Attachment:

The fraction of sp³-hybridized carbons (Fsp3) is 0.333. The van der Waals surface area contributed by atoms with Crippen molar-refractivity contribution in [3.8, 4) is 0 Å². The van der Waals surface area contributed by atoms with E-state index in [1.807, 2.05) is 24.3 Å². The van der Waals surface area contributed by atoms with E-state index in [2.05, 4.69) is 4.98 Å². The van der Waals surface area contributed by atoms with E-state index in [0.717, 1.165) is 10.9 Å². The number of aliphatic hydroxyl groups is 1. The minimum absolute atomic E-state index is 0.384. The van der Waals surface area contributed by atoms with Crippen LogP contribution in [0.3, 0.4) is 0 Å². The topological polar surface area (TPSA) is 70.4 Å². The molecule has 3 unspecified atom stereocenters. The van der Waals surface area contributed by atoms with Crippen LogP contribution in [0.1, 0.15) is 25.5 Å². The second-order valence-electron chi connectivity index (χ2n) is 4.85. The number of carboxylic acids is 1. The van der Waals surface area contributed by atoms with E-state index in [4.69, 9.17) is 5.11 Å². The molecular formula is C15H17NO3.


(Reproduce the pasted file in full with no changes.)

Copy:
The fraction of sp³-hybridized carbons (Fsp3) is 0.333. The van der Waals surface area contributed by atoms with Crippen molar-refractivity contribution in [3.8, 4) is 0 Å². The van der Waals surface area contributed by atoms with E-state index in [1.807, 2.05) is 24.3 Å². The van der Waals surface area contributed by atoms with E-state index in [2.05, 4.69) is 4.98 Å². The van der Waals surface area contributed by atoms with E-state index in [0.717, 1.165) is 10.9 Å². The number of aliphatic hydroxyl groups is 1. The minimum absolute atomic E-state index is 0.384. The van der Waals surface area contributed by atoms with Crippen LogP contribution in [0.3, 0.4) is 0 Å². The topological polar surface area (TPSA) is 70.4 Å². The molecule has 3 unspecified atom stereocenters. The van der Waals surface area contributed by atoms with Crippen LogP contribution in [0.1, 0.15) is 25.5 Å². The second-order valence-electron chi connectivity index (χ2n) is 4.85. The number of carboxylic acids is 1. The van der Waals surface area contributed by atoms with E-state index in [4.69, 9.17) is 5.11 Å². The molecular formula is C15H17NO3.